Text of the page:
In recent months I’ve noticed a trend among a few bloggers I read. Perhaps because it’s early in the year, when people traditionally make plans and goals, or because minimalism and simplicity are so huge right now. Whatever the reason, the idea is this:
Stop setting goals.
Yeah, you heard me.
It sounds pretty radical, because nearly every single book ever written on the topic of success, whether in finances, health or any other aspect of life, recommends setting goals.
The advice is typically something like this: set reasonable goals (attainable with a little stretching, but not so difficult that the discouragement from the inevitable failure cause you to quit), make sure they’re measurable and specific, so you know when you get there, and finally goals should be action oriented. Goals can be short term, long term, and inbetween. And they’re supposed to be written down.
So why would someone recommend not setting goals? I don’t remember the specific reason given by the writers I alluded to earlier, but generally speaking the idea is that goal setting keeps your head in the future instead of enjoying the present moment. As I read these blog posts I kept thinking one thing:
Funny, goals rarely worked for me either.
The only goal I’ve ever set that I can remember hitting was the goal I had, several years ago, of getting out of debt. Other than that, most goals I’ve set for myself haven’t worked. It’s not that I’ve never been successful at anything or haven’t gotten what I wanted out of life. I have, many times.
But I realize that the things that I’ve succeeded at that are important to me weren’t goals. I didn’t write them down or find an accountability partner or any of that. They were intentions. And I think there’s an important difference.
The word goal has become so common that it’s probably almost useless. Impotent really. Setting an intention feels more powerful. Goals are something you “try”.
I’ve also come to another important realization, namely:
Habits are better than goals.
Looking back, I realize that the intentions I had that came to fruition became habits. That’s why they worked so well. When I set the intention to lose weight after my last baby, I had no specific number of pounds in mind (I did want to fit into my old clothing though). But I began the habit of walking daily.
Lately when I decide I want something for my life, I ask myself: What would I be doing every day if I had that?
In other words, what habits would I have that would bring about that result naturally, without my setting a goal?
It’s not that I won’t ever set goals again, or write things down, or whatever. It’s just that in my experience, habits and routines have a more powerful impact on my happiness.
I don’t have hard data on this, but it seems to me that habits are more powerful than goal setting. I would bet that people who bounce checks don’t have the habit of balancing their checkbook (a good habit). I would also guess that people who have debt don’t have the habit of automatically transferring money over to their savings account every month (another good habit). And people who have the habit of eating in front of the TV weigh more than those who don’t (bad habit!).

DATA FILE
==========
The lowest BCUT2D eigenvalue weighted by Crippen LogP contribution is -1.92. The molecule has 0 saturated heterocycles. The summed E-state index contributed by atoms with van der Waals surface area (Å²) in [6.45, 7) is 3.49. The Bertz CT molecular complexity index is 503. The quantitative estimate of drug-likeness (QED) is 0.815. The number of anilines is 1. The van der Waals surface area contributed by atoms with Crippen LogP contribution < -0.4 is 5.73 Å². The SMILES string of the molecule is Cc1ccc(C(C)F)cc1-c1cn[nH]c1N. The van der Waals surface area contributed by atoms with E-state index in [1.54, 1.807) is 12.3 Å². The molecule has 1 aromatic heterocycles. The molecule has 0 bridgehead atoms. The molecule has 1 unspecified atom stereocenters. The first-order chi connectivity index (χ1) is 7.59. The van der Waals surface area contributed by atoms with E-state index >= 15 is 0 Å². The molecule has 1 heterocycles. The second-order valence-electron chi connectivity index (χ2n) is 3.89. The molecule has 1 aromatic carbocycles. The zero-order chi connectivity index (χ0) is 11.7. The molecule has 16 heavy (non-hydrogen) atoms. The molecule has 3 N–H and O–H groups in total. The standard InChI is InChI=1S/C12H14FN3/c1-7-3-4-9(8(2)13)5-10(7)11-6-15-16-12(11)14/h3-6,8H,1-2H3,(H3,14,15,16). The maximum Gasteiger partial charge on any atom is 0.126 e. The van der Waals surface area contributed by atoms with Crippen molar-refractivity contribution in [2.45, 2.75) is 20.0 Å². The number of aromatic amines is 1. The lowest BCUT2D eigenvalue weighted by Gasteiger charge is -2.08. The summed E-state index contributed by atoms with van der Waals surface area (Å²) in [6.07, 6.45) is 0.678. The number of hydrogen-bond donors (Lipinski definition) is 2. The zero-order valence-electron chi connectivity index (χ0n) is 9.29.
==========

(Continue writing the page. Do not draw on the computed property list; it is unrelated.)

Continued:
One problem I have with goals is that they are so discouraging when I meet with failure. And they make me feel as if I don’t have permission to be happy until the goal is met.
I mentioned that most goals I’ve set flat out failed, even when I did the work required to meet the goal. Another problem is that some of the goals I set require other people to take some action – something I can’t control. For example, as a blogger, my income is in part dependent on other people doing stuff – visiting my site, clicking on Google ads, buying through affiliate links, etc. It’s not just a numbers game. Or, maybe I’m in the wrong line of work!
Perhaps goals work better for some people (and if this is true, why would this be?). My husband set a goal to earn a lot more money in February (commonly a slow month for him) than he is accustomed to. And he did it! It wasn’t a small uptick either, it was significant.
I read a book recently in an effort to learn more about habits. It’s called The Power of Habit: Why We Do What We Do in Life and Business. While the book wasn’t as helpful as I thought it would be as far as teaching me how to harness the power of habits, it was an interesting read.
One of the points I bookmarked was this: some habits are “keystone” habits. Meaning that these habits lead to improved results in other, seemingly unrelated areas of life. Keystone habits create spillover. They’re key actions that start a chain reaction.
One of these is as simple as making your bed in the morning. It takes all of 60 seconds, tops. But it somehow also makes you more productive, enjoy a greater sense of well being, and stick to your budget. (References are in the book, don’t take my word for it!)
Another biggie is exercise. Studies have shown that when people add exercise to their routine, other patterns start to show up. They also eat better, get more done, spend less on credit, and show more patience.
Obviously, it’s worthwhile to establish good habits and routines.
What do you think about habits, goals and routines? Do you set goals, and do they work for you? What are some of your personal “keystone” habits?
(I think one of mine is getting up before my kids.)